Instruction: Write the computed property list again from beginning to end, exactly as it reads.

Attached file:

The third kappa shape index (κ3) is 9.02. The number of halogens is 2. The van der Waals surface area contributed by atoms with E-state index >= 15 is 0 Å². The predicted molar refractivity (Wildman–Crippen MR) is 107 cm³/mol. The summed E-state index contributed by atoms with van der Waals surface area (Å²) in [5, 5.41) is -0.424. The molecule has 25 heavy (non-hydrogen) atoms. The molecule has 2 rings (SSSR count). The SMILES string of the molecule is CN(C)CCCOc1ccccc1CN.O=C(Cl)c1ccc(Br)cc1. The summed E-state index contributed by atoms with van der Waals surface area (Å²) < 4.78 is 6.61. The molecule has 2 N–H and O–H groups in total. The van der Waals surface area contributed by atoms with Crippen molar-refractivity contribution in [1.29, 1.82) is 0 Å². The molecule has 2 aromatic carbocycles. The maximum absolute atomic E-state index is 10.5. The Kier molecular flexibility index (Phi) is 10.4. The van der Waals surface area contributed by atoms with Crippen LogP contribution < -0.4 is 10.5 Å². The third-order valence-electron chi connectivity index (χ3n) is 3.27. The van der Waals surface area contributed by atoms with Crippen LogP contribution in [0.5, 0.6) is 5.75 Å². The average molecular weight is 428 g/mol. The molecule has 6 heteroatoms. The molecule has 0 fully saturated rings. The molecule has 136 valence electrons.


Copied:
The third kappa shape index (κ3) is 9.02. The number of halogens is 2. The van der Waals surface area contributed by atoms with E-state index >= 15 is 0 Å². The predicted molar refractivity (Wildman–Crippen MR) is 107 cm³/mol. The summed E-state index contributed by atoms with van der Waals surface area (Å²) in [5, 5.41) is -0.424. The molecule has 25 heavy (non-hydrogen) atoms. The molecule has 2 rings (SSSR count). The SMILES string of the molecule is CN(C)CCCOc1ccccc1CN.O=C(Cl)c1ccc(Br)cc1. The summed E-state index contributed by atoms with van der Waals surface area (Å²) < 4.78 is 6.61. The molecule has 2 N–H and O–H groups in total. The van der Waals surface area contributed by atoms with Crippen molar-refractivity contribution in [1.29, 1.82) is 0 Å². The molecule has 2 aromatic carbocycles. The maximum absolute atomic E-state index is 10.5. The Kier molecular flexibility index (Phi) is 10.4. The van der Waals surface area contributed by atoms with Crippen LogP contribution < -0.4 is 10.5 Å². The third-order valence-electron chi connectivity index (χ3n) is 3.27. The van der Waals surface area contributed by atoms with Crippen LogP contribution in [0.5, 0.6) is 5.75 Å². The average molecular weight is 428 g/mol. The molecule has 6 heteroatoms. The molecule has 0 fully saturated rings. The molecule has 136 valence electrons.